I was having lunch with a couple buddies of mine, one of whom took Michael Scheuer’s “Al-Qaeda and the Global Jihad” class with me. He reminded me of one of Professor Scheuer’s best points made during the semester.
I might have forgotten some of the details, so I apologize, but I hope to capture the main crux of his argument.
Scheuer was in the Agency during the days of the Cold War, and so recruitment of Soviets was of course a large priority.
Scheuer drew a large circle with a much smaller circle in the middle of it. The large circle represented all the Soviet military members. The smaller one was the top brass, the tight inner circle.
He said that the higher a servicemember got in the hierarchy within the Soviet system, the easier he was to recruit. The reason for this was that he had more access and could see the faults with the system, how flawed it was and how vaporous it was. The grand promises extolled by the privates and the junior servicemembers were never delivered, and after promotions and receiving more responsibilities, it became an alienating experience.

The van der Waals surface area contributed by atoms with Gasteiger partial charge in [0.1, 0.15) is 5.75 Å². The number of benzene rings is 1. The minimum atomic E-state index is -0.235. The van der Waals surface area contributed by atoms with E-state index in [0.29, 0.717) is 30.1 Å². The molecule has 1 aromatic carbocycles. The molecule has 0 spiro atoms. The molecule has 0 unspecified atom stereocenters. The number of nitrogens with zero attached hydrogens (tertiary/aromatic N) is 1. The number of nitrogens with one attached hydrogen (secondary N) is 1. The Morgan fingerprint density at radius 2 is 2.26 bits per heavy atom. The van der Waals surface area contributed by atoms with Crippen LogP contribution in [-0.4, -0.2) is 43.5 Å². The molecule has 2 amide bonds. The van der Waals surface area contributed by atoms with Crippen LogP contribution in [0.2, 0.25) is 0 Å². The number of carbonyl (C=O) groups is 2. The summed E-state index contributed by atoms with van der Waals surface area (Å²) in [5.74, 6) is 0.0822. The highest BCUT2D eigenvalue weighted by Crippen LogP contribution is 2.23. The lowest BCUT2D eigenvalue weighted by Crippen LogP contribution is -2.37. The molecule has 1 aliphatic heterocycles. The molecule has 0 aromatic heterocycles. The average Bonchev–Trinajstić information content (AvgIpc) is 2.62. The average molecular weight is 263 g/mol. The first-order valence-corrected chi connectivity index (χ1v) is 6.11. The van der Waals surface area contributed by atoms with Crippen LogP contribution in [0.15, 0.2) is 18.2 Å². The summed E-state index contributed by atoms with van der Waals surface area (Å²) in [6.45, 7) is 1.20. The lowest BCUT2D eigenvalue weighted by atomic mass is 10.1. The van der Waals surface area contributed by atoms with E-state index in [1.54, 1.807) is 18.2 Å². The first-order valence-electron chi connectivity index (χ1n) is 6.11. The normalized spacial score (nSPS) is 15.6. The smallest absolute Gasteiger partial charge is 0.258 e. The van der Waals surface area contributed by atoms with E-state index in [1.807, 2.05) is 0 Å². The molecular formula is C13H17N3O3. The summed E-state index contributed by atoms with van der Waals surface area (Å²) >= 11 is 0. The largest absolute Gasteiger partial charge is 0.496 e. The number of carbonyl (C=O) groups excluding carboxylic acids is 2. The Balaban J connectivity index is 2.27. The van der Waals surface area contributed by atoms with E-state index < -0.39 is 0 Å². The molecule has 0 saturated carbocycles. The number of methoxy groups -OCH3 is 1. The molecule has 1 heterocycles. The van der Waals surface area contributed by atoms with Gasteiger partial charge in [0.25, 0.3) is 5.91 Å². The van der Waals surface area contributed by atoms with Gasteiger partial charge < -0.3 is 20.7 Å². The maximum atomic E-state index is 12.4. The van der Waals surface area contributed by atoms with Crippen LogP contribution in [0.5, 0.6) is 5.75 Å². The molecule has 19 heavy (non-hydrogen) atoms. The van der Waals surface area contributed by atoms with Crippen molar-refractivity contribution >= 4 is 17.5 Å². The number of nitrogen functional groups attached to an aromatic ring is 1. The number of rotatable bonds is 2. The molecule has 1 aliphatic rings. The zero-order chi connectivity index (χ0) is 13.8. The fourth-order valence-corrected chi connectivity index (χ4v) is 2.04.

Thus the US could recruit them, no doubt in part because the US had a healthy economic and political model to confront the Communist model with.
But Al-Qaeda and the mujaheddin movement is something else entirely. The US can’t find defectors or agents in the same way.
Scheuer used the same diagram, and then explained that it was in fact those on the periphery of the mujaheddin movement who were easiest to pick off, because they were the least indoctrinated and the most conflicted about trying to earn money versus taking up the jihad against injustice, anti-Muslim policies, etc.
Once people had been through the training camps and had seen how the senior leaders lived and led by example, eschewing comfort and wealth and the pride and glory of the world of the infidels, they in fact became even more hardened. The inner circle of the mujaheddin are even more devout, even more disciplined in their worship of Islam, even more devoted to their cause. They are tied together by common suffering and hardship in the camps. They become even more incorruptible by outside attempts of recruitment.
For more, read Omar Nasiri’s “Inside the Jihad”.